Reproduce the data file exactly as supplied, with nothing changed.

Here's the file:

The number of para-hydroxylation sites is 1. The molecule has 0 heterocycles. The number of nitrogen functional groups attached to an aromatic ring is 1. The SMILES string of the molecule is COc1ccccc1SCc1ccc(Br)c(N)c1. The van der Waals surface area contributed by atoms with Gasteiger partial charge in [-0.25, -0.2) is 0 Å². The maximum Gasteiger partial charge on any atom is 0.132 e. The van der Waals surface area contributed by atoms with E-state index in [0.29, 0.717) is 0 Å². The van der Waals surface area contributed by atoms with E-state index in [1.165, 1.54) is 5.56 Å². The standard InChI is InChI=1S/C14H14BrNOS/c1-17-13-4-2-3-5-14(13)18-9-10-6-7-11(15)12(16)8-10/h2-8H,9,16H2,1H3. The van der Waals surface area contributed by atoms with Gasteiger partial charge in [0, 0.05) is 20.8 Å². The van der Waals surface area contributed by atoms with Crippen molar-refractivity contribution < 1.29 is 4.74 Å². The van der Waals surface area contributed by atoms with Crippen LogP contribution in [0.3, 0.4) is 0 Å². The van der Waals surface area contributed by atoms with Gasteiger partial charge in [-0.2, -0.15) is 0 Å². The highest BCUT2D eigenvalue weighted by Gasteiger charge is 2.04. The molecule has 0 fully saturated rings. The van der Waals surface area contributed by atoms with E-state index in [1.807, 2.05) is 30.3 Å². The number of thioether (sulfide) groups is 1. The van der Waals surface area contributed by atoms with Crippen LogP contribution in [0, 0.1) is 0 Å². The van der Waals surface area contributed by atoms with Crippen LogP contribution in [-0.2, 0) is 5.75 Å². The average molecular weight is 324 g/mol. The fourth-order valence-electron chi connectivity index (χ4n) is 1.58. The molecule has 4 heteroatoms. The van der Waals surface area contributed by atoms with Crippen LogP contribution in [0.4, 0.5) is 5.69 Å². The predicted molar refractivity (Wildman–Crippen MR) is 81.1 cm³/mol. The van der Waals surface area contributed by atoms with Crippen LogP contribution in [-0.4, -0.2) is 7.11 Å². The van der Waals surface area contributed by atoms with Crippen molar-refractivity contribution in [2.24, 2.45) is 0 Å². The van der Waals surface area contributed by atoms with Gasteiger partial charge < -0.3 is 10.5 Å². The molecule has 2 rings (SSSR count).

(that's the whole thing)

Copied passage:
The number of para-hydroxylation sites is 1. The molecule has 0 heterocycles. The number of nitrogen functional groups attached to an aromatic ring is 1. The SMILES string of the molecule is COc1ccccc1SCc1ccc(Br)c(N)c1. The van der Waals surface area contributed by atoms with Gasteiger partial charge in [-0.25, -0.2) is 0 Å². The maximum Gasteiger partial charge on any atom is 0.132 e. The van der Waals surface area contributed by atoms with E-state index in [0.29, 0.717) is 0 Å². The van der Waals surface area contributed by atoms with E-state index in [1.165, 1.54) is 5.56 Å². The standard InChI is InChI=1S/C14H14BrNOS/c1-17-13-4-2-3-5-14(13)18-9-10-6-7-11(15)12(16)8-10/h2-8H,9,16H2,1H3. The van der Waals surface area contributed by atoms with Gasteiger partial charge in [0, 0.05) is 20.8 Å². The van der Waals surface area contributed by atoms with Crippen molar-refractivity contribution < 1.29 is 4.74 Å². The van der Waals surface area contributed by atoms with Crippen LogP contribution in [0.3, 0.4) is 0 Å². The van der Waals surface area contributed by atoms with Gasteiger partial charge in [-0.2, -0.15) is 0 Å². The highest BCUT2D eigenvalue weighted by Gasteiger charge is 2.04. The molecule has 0 fully saturated rings. The van der Waals surface area contributed by atoms with E-state index in [1.807, 2.05) is 30.3 Å². The number of thioether (sulfide) groups is 1. The van der Waals surface area contributed by atoms with Crippen LogP contribution in [0, 0.1) is 0 Å². The van der Waals surface area contributed by atoms with Crippen LogP contribution in [-0.2, 0) is 5.75 Å². The average molecular weight is 324 g/mol. The fourth-order valence-electron chi connectivity index (χ4n) is 1.58. The molecule has 4 heteroatoms. The van der Waals surface area contributed by atoms with Crippen LogP contribution in [0.4, 0.5) is 5.69 Å². The predicted molar refractivity (Wildman–Crippen MR) is 81.1 cm³/mol. The van der Waals surface area contributed by atoms with Crippen LogP contribution in [-0.4, -0.2) is 7.11 Å². The van der Waals surface area contributed by atoms with Crippen molar-refractivity contribution in [2.24, 2.45) is 0 Å². The van der Waals surface area contributed by atoms with Gasteiger partial charge < -0.3 is 10.5 Å². The molecule has 2 rings (SSSR count).